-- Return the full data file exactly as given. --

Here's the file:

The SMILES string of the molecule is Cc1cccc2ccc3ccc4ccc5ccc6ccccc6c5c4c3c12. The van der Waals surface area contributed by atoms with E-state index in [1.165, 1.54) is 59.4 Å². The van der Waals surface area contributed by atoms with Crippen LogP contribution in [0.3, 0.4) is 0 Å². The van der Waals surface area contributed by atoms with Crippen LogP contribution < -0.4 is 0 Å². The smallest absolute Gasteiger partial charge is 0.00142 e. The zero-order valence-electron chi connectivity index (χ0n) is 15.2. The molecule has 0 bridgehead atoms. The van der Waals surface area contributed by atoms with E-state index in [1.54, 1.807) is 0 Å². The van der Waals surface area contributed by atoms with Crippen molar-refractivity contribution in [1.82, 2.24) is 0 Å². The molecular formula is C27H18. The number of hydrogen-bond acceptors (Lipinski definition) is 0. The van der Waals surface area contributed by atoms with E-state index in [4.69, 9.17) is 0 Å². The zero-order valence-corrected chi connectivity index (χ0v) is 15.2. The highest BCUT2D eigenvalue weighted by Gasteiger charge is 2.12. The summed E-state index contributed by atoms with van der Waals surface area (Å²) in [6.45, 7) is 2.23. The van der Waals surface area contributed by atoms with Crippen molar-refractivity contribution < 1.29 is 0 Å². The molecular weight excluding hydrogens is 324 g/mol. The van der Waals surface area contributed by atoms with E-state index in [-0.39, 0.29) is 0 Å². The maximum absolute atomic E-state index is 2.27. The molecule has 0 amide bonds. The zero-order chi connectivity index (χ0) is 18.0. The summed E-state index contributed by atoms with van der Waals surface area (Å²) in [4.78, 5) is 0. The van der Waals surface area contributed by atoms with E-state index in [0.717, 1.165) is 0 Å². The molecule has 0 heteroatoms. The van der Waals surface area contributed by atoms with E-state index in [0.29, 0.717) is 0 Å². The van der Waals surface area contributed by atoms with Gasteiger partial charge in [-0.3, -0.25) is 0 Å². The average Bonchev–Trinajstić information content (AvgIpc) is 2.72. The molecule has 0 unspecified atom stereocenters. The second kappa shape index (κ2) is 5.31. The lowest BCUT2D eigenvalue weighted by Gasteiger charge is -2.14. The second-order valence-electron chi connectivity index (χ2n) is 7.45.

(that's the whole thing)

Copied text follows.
The SMILES string of the molecule is Cc1cccc2ccc3ccc4ccc5ccc6ccccc6c5c4c3c12. The van der Waals surface area contributed by atoms with E-state index in [1.165, 1.54) is 59.4 Å². The van der Waals surface area contributed by atoms with Crippen LogP contribution in [0.3, 0.4) is 0 Å². The van der Waals surface area contributed by atoms with Crippen LogP contribution < -0.4 is 0 Å². The smallest absolute Gasteiger partial charge is 0.00142 e. The zero-order valence-electron chi connectivity index (χ0n) is 15.2. The molecule has 0 bridgehead atoms. The van der Waals surface area contributed by atoms with E-state index in [1.54, 1.807) is 0 Å². The van der Waals surface area contributed by atoms with Crippen molar-refractivity contribution in [1.82, 2.24) is 0 Å². The molecular formula is C27H18. The number of hydrogen-bond acceptors (Lipinski definition) is 0. The van der Waals surface area contributed by atoms with E-state index in [4.69, 9.17) is 0 Å². The zero-order valence-corrected chi connectivity index (χ0v) is 15.2. The highest BCUT2D eigenvalue weighted by Gasteiger charge is 2.12. The summed E-state index contributed by atoms with van der Waals surface area (Å²) in [6.45, 7) is 2.23. The van der Waals surface area contributed by atoms with Crippen molar-refractivity contribution < 1.29 is 0 Å². The molecular weight excluding hydrogens is 324 g/mol. The van der Waals surface area contributed by atoms with E-state index in [-0.39, 0.29) is 0 Å². The maximum absolute atomic E-state index is 2.27. The molecule has 0 amide bonds. The zero-order chi connectivity index (χ0) is 18.0. The summed E-state index contributed by atoms with van der Waals surface area (Å²) in [4.78, 5) is 0. The van der Waals surface area contributed by atoms with E-state index in [0.717, 1.165) is 0 Å². The molecule has 0 heteroatoms. The van der Waals surface area contributed by atoms with E-state index in [0.29, 0.717) is 0 Å². The van der Waals surface area contributed by atoms with Gasteiger partial charge in [-0.3, -0.25) is 0 Å². The average Bonchev–Trinajstić information content (AvgIpc) is 2.72. The molecule has 0 unspecified atom stereocenters. The second kappa shape index (κ2) is 5.31. The lowest BCUT2D eigenvalue weighted by Gasteiger charge is -2.14. The second-order valence-electron chi connectivity index (χ2n) is 7.45.